Should I Mow My Yard in May? The No Mow May Debate

For the past few years as April winds down and we enter the month of May, the memes and articles promoting No Mow May seem to explode and are practically everywhere. It’s also something I commonly get asked about when I’m giving presentations or talking to people about making their yards more pollinator and wildlife friendly.

I think my answer often surprises people, because I don’t say “yes” or “no.” Instead, my answer is “It depends.” Or at least that’s what it has always been in the past. Perhaps a better answer, and the one I’m going to start giving instead, to the question of “Should I mow my yard in May?” is “MAYbe.”

Before we dig into why “it depends” or “MAYbe” is my answer to this common question, let’s take a look at where No Mow May came from and the challenges associated with it.

No Mow May has grown exponentially in popularity over the last few years as more people become interested in supporting pollinators, but the benefits to pollinators of letting your yard grow in May are questionable.


The concept of No Mow May originally started in Europe. The goal was to raise awareness about bees and other early season pollinators and to increase the food available to those pollinators at a time when there wasn’t much blooming. To accomplish these goals, people were encouraged to stop mowing and to allow their yard weeds to bloom as a very simple method of providing the early bees and pollinators with additional food sources.

We live in a global society and it didn’t take long for the idea to take root in North America too. Then in 2020, it really gained traction and popularity in the U.S.

With the early stages of the pandemic in full swing, residents of Appleton, Wisconsin (which is an affiliate of Bee City, USA) embraced the concept at a citywide level. A scientific paper titled “No Mow May lawns have higher pollinator richness and abundances: An engaged community provides floral resources for pollinators” was even written and published about their efforts.

Since 2020, No Mow May has seen an exponential growth in popularity in the U.S. Multiple other cities across the country have also embraced the concept, not to mention thousands of homeowners. No Mow May quickly became one of the “in” things to do for those who were interested in pollinators, helping to save the bees, and making their yards generally more pollinator friendly.

The idea behind No Mow May was to encourage property owners to delay mowing for the month of May in order to provide “yard weed” flowers for pollinators at a time when there were few other floral resources available. However, in many parts of the country, there are LOTS of flowers in bloom during the month of May.

The Problem with No Mow May

While the slogan is catchy and the intentions are ones that many of us can get behind, there are some major problems with the application of No Mow May.

The first problem is a result of trying to apply a single timeline across a wide range of climates. For example, I’m in Kentucky. Our fescue yards start greening up in late February / early March – sometimes earlier if it is an especially warm winter. Daffodils often start blooming sometime around Valentine’s Day and redbuds are typically blooming by late March / early April.

By May EVERYTHING seems to be in full bloom and any grass that hasn’t been mowed yet can be almost knee high. In fact, May is when honey bees gather a large percentage of the nectar they turn into the honey harvested by beekeepers in my region. The honey bees wouldn’t be able to do that if May was a time of “low floral resources” in my area.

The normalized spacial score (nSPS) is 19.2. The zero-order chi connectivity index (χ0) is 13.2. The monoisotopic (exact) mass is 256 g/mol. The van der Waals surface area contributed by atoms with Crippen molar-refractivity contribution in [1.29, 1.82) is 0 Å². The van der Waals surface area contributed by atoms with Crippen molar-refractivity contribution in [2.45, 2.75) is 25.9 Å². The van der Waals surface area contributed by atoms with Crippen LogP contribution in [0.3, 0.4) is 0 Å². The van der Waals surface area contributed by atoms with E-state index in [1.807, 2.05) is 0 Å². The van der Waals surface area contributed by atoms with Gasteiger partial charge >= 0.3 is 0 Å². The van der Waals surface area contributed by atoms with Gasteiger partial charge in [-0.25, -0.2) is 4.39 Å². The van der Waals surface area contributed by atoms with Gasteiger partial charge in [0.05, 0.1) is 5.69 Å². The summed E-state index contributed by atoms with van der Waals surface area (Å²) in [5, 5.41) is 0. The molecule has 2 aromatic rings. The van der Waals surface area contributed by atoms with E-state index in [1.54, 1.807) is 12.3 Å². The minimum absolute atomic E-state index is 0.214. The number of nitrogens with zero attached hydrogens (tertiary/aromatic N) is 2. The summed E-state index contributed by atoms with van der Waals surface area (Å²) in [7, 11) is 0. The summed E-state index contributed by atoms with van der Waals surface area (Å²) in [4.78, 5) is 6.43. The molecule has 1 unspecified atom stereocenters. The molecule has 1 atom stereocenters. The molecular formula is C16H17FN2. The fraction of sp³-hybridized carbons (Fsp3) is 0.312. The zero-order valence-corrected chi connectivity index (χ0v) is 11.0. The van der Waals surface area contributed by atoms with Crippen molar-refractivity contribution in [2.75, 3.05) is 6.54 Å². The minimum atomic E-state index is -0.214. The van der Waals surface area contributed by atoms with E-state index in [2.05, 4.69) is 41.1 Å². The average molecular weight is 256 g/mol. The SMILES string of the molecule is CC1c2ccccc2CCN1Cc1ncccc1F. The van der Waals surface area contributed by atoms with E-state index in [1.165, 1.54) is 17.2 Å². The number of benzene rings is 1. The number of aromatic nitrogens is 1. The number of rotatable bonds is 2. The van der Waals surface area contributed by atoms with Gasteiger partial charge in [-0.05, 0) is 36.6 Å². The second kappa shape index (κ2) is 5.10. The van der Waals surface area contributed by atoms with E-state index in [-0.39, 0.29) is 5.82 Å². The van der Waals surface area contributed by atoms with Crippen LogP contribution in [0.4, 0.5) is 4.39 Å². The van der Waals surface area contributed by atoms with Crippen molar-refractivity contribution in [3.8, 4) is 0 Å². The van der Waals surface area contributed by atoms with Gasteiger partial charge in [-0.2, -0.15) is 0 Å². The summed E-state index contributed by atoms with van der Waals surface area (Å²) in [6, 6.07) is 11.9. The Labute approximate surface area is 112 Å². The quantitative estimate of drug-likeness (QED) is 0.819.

So, how’s that a problem? Doesn’t it make sense not to mow when everything is in bloom? Not necessarily. If the goal of not mowing is to provide flowering “yard weed” options at a time when there are low floral resources, then not mowing in late March and April makes more practical sense for where I live. Also, many of the plants blooming during May in Kentucky are trees, so mowing doesn’t affect their flowers.

However, just because that’s when things bloom where I live, doesn’t mean that everywhere else experiences the same bloom times. Areas further south than us might be a couple of weeks to a month ahead of us, while areas further north might be a couple of weeks to a month behind us.

The climatic differences between northern and southern areas, or areas of high and low elevation, can make a significant difference in when a species blooms. Picking a single month to say “don’t mow during this month because it is a time of low floral resources” without taking location into account doesn’t work from a biological standpoint.

Wild black cherry, black locust, and tulip poplar are only a few of the many trees that bloom in my area during May. These trees provide much of the nectar that honey bees turn into the honey harvested by beekeepers. Honey bees don’t produce surplus honey when floral resources are low.

The second problem with No Mow May is that it doesn’t take into account what is in your yard or anything else that is being done to your yard. For example, if you have the “perfect yard” consisting of a solid green monoculture of grass, then not mowing isn’t going to help the pollinators because there still won’t be any flowers for them.

Yes, the taller grass may go to seed or attract some insects which could become bird food. But that also assumes that you aren’t spraying your yard with insecticides of any kind.

Not to mention, that depending on where you live, not mowing your yard for a month may cause unwanted friction with your neighbors or other community members. Only you can decide if that’s a battle that you want to fight.